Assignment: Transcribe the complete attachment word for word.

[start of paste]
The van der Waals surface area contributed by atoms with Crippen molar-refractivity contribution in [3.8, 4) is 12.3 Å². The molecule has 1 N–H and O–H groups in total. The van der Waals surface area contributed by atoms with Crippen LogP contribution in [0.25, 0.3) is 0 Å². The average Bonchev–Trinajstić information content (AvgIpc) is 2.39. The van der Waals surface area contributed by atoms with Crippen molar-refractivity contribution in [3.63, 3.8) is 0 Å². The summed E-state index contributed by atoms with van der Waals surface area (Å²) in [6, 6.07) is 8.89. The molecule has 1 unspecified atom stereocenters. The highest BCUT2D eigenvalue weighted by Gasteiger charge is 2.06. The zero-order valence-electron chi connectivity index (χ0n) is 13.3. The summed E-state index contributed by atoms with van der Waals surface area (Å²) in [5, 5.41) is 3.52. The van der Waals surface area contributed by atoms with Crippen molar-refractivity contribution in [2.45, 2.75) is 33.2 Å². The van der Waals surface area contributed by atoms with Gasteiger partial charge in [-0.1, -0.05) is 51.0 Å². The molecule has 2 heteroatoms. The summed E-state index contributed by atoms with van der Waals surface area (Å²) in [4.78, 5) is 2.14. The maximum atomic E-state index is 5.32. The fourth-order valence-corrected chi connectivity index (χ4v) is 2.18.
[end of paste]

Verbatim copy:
The van der Waals surface area contributed by atoms with Crippen molar-refractivity contribution in [3.8, 4) is 12.3 Å². The molecule has 1 N–H and O–H groups in total. The van der Waals surface area contributed by atoms with Crippen LogP contribution in [0.25, 0.3) is 0 Å². The average Bonchev–Trinajstić information content (AvgIpc) is 2.39. The van der Waals surface area contributed by atoms with Crippen molar-refractivity contribution in [3.63, 3.8) is 0 Å². The summed E-state index contributed by atoms with van der Waals surface area (Å²) in [6, 6.07) is 8.89. The molecule has 1 unspecified atom stereocenters. The highest BCUT2D eigenvalue weighted by Gasteiger charge is 2.06. The zero-order valence-electron chi connectivity index (χ0n) is 13.3. The summed E-state index contributed by atoms with van der Waals surface area (Å²) in [5, 5.41) is 3.52. The van der Waals surface area contributed by atoms with Crippen molar-refractivity contribution in [2.45, 2.75) is 33.2 Å². The van der Waals surface area contributed by atoms with Gasteiger partial charge in [-0.1, -0.05) is 51.0 Å². The molecule has 2 heteroatoms. The summed E-state index contributed by atoms with van der Waals surface area (Å²) in [4.78, 5) is 2.14. The maximum atomic E-state index is 5.32. The fourth-order valence-corrected chi connectivity index (χ4v) is 2.18.